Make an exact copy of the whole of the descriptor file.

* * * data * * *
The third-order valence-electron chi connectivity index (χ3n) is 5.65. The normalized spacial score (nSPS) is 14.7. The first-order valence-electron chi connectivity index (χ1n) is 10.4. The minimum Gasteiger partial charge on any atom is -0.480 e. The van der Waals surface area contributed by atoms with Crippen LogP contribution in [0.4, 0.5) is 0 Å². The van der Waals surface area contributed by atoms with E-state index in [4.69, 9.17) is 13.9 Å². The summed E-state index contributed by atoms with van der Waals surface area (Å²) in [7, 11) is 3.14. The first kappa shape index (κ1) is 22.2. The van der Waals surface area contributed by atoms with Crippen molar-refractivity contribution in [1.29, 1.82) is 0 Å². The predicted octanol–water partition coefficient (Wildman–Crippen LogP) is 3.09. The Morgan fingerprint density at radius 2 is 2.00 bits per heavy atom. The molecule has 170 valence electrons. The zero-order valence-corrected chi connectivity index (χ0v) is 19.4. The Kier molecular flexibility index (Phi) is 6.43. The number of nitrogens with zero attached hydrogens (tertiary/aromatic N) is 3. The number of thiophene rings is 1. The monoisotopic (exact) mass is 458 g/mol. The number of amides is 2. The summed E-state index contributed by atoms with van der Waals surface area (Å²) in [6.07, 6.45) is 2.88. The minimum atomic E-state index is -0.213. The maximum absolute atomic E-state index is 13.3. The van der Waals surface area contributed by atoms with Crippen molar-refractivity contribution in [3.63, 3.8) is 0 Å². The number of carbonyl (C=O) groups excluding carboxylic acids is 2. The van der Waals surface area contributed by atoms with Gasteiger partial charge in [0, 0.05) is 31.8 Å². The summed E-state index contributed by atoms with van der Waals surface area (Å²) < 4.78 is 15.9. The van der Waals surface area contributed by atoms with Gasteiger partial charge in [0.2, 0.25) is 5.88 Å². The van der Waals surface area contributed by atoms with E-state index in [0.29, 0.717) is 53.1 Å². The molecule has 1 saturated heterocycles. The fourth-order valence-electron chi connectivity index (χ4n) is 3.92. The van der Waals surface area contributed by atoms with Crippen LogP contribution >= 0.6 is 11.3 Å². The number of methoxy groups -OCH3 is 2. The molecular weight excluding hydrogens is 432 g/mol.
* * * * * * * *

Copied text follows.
The third-order valence-electron chi connectivity index (χ3n) is 5.65. The normalized spacial score (nSPS) is 14.7. The first-order valence-electron chi connectivity index (χ1n) is 10.4. The minimum Gasteiger partial charge on any atom is -0.480 e. The van der Waals surface area contributed by atoms with Crippen LogP contribution in [0.4, 0.5) is 0 Å². The van der Waals surface area contributed by atoms with E-state index in [4.69, 9.17) is 13.9 Å². The summed E-state index contributed by atoms with van der Waals surface area (Å²) in [7, 11) is 3.14. The first kappa shape index (κ1) is 22.2. The van der Waals surface area contributed by atoms with Crippen molar-refractivity contribution in [1.29, 1.82) is 0 Å². The predicted octanol–water partition coefficient (Wildman–Crippen LogP) is 3.09. The Morgan fingerprint density at radius 2 is 2.00 bits per heavy atom. The molecule has 170 valence electrons. The zero-order valence-corrected chi connectivity index (χ0v) is 19.4. The Kier molecular flexibility index (Phi) is 6.43. The number of nitrogens with zero attached hydrogens (tertiary/aromatic N) is 3. The number of thiophene rings is 1. The monoisotopic (exact) mass is 458 g/mol. The number of amides is 2. The summed E-state index contributed by atoms with van der Waals surface area (Å²) in [6.07, 6.45) is 2.88. The minimum atomic E-state index is -0.213. The maximum absolute atomic E-state index is 13.3. The van der Waals surface area contributed by atoms with Crippen molar-refractivity contribution in [3.63, 3.8) is 0 Å². The number of carbonyl (C=O) groups excluding carboxylic acids is 2. The van der Waals surface area contributed by atoms with Gasteiger partial charge in [0, 0.05) is 31.8 Å². The summed E-state index contributed by atoms with van der Waals surface area (Å²) < 4.78 is 15.9. The van der Waals surface area contributed by atoms with Gasteiger partial charge in [0.2, 0.25) is 5.88 Å². The van der Waals surface area contributed by atoms with E-state index in [0.29, 0.717) is 53.1 Å². The molecule has 1 saturated heterocycles. The fourth-order valence-electron chi connectivity index (χ4n) is 3.92. The van der Waals surface area contributed by atoms with Crippen LogP contribution >= 0.6 is 11.3 Å². The number of methoxy groups -OCH3 is 2. The molecular weight excluding hydrogens is 432 g/mol.